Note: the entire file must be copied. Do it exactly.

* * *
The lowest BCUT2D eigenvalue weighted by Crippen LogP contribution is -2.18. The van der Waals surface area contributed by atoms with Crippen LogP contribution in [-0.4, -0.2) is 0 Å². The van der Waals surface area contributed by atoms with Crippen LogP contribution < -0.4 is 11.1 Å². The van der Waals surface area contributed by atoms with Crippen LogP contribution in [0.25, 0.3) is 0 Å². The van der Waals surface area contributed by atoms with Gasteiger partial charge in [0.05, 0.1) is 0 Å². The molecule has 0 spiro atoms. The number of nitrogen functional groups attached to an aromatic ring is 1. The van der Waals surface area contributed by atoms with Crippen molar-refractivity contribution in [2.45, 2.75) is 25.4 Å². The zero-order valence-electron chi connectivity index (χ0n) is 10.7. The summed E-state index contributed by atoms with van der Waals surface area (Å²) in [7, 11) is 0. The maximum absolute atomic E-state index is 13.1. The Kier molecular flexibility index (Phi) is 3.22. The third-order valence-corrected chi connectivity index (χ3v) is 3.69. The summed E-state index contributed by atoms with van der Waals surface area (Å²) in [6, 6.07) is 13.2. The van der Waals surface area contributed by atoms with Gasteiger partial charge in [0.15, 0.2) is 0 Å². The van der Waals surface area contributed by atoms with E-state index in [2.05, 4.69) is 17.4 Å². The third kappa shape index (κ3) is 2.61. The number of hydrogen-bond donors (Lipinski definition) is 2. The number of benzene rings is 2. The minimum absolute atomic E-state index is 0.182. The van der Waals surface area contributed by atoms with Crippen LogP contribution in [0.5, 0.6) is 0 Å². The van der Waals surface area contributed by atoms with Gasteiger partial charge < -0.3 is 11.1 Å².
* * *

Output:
The lowest BCUT2D eigenvalue weighted by Crippen LogP contribution is -2.18. The van der Waals surface area contributed by atoms with Crippen LogP contribution in [-0.4, -0.2) is 0 Å². The van der Waals surface area contributed by atoms with Crippen LogP contribution < -0.4 is 11.1 Å². The van der Waals surface area contributed by atoms with Crippen LogP contribution in [0.25, 0.3) is 0 Å². The van der Waals surface area contributed by atoms with Gasteiger partial charge in [0.05, 0.1) is 0 Å². The molecule has 0 spiro atoms. The number of nitrogen functional groups attached to an aromatic ring is 1. The van der Waals surface area contributed by atoms with Crippen molar-refractivity contribution in [2.45, 2.75) is 25.4 Å². The zero-order valence-electron chi connectivity index (χ0n) is 10.7. The summed E-state index contributed by atoms with van der Waals surface area (Å²) in [7, 11) is 0. The maximum absolute atomic E-state index is 13.1. The Kier molecular flexibility index (Phi) is 3.22. The third-order valence-corrected chi connectivity index (χ3v) is 3.69. The summed E-state index contributed by atoms with van der Waals surface area (Å²) in [6, 6.07) is 13.2. The van der Waals surface area contributed by atoms with Gasteiger partial charge in [0.15, 0.2) is 0 Å². The van der Waals surface area contributed by atoms with E-state index in [2.05, 4.69) is 17.4 Å². The third kappa shape index (κ3) is 2.61. The number of hydrogen-bond donors (Lipinski definition) is 2. The number of benzene rings is 2. The minimum absolute atomic E-state index is 0.182. The van der Waals surface area contributed by atoms with Crippen LogP contribution in [0.5, 0.6) is 0 Å². The van der Waals surface area contributed by atoms with Gasteiger partial charge < -0.3 is 11.1 Å².